The anti-snoring device of the present invention will preferably have a an anterior passage between the upper and lower members. This passage is shown with reference number 18 in the drawings. When desired, stanchion(s) 14 may be positioned on respectively opposed sides of members 12 and/or 16 and spaced apart to define passage 18 between both the members and the stanchions. Alternatively adjustable connectors may be used to define passage 18. Passage 18 allows the tongue to move anteriorly between the upper and lower members. This creates more space for air in the posterior area.
In use, the anti-snore dental device 10 may be comfortably positioned within the mouth of a user, thereby to automatically retain the user's lower jaw in a more forward position. By substantially increasing the opening of the airway of the user, the volume of air flowing therethrough is correspondingly increased, while the velocity is decreased, resulting in a reduction or elimination of vibration of the soft palate, uvula, and surrounding soft tissues.
A second embodiment of the present invention, as generally designated by the reference numeral 30, which comprises substantially all of the features and structure of the foregoing embodiment 10 and which further comprises adjustable connectors, will now be described. As best shown in FIGS. 4-7, adjustable connectors, such as those shown as 32 in the FIG. 5, can be used to allow a user to selectively position upper and lower members 12, 16 together. For example, in second embodiment 30, (as shown in FIGS. 4 and 5) upper member 12 is provided with a pair of upper stanchions 34 which have a plurality of downwardly facing projections 36 extending therefrom. Lower member 16 is provided with a pair of lower stanchions 38 of substantially similar shape to those of the upper stanchions 34, but having a plurality of apertures 40 operable to receive the projections 36 extending from upper stanchions 34, as best illustrated in FIG. 4. This structure maintains tongue space 18 while allowing lower member 16 to be selectively latitudinally positioned with respect to upper member 12. Alternatively, lower member 16 could have stanchions and a plurality of upwardly facing projections extending therefrom, and upper member 12 could have stanchions with a plurality of apertures therein operable to receive the projections extending from lower member 16.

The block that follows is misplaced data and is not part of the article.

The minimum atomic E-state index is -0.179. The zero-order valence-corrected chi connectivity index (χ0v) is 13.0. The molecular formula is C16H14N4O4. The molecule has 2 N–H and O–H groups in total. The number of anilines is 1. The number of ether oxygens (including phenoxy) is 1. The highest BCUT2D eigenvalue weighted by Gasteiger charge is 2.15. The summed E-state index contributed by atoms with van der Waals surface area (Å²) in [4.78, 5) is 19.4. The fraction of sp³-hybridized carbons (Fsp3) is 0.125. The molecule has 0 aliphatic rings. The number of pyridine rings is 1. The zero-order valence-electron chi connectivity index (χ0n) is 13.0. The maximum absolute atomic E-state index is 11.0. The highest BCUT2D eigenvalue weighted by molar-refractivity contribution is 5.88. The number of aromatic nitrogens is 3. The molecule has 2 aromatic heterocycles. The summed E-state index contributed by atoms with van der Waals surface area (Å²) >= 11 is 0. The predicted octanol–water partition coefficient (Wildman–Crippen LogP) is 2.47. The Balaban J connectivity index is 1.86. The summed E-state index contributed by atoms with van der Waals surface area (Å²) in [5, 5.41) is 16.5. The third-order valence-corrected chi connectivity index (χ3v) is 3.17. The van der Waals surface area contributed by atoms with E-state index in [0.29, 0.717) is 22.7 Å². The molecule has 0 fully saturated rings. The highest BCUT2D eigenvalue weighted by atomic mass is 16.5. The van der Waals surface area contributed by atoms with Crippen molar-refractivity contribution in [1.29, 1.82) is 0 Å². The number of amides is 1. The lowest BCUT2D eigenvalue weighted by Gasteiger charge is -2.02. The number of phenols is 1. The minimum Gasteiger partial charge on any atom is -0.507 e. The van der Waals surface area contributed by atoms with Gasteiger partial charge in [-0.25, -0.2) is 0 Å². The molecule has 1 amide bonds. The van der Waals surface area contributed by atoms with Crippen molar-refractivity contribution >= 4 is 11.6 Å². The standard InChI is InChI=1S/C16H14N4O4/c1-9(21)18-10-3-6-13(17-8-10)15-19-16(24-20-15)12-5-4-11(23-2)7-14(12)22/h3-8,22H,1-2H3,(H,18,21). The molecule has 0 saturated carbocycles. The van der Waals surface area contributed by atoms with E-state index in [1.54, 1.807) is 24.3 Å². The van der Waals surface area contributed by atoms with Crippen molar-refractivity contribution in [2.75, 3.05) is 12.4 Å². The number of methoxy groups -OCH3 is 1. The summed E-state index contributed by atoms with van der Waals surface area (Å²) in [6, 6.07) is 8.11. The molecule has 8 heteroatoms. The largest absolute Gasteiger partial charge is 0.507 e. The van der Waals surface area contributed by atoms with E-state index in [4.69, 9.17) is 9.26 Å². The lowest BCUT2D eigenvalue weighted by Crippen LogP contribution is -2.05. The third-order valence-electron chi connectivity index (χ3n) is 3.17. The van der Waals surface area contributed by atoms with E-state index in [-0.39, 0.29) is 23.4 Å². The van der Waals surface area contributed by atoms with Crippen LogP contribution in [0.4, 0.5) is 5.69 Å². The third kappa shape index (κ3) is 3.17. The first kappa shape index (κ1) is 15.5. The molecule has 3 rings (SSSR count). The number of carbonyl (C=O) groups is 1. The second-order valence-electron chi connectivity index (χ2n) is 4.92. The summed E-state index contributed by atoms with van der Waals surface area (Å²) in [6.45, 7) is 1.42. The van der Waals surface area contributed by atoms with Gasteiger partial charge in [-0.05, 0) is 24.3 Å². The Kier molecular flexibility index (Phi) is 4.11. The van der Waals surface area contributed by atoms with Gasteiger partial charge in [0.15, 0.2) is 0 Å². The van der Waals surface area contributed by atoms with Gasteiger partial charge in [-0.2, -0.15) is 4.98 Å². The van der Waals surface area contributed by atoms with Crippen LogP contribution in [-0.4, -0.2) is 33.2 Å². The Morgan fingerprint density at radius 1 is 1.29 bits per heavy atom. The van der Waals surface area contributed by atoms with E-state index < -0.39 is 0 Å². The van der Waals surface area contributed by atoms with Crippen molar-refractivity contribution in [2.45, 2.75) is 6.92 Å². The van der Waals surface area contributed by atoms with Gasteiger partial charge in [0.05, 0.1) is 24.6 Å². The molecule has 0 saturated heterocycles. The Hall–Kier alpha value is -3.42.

FIG. 5 is a cross sectional view of second embodiment 30. It can be seen from this Figure that projections 36, projecting from each of upper stanchions 34, each define a proximal end having a first diameter which is slightly smaller than a second diameter of a distal end thereof. Similarly, apertures 40 are shaped so as to define a top end having a diameter equal to the first diameter of the projections 36 as described above, and a further diameter located at a bottom end thereof equal the second diameter of the projections 36. Such arrangement allows the projections to be snapped into the apertures 40, thereby retaining upper and lower members 12, 16 together, while also providing for selectively adjustable longitudinal positioning of the members by a user. More specifically, any of the plurality of projections 36 may be engaged as described above into any of the plurality of apertures, with unused projections or apertures remaining uncoupled, to couple stanchions 34, 38 securely together. By this structure, a user may adjust lower member 16 into a desired anterior position with respect to upper member 12, thereby positioning the lower jaw into any forward position selected by such user.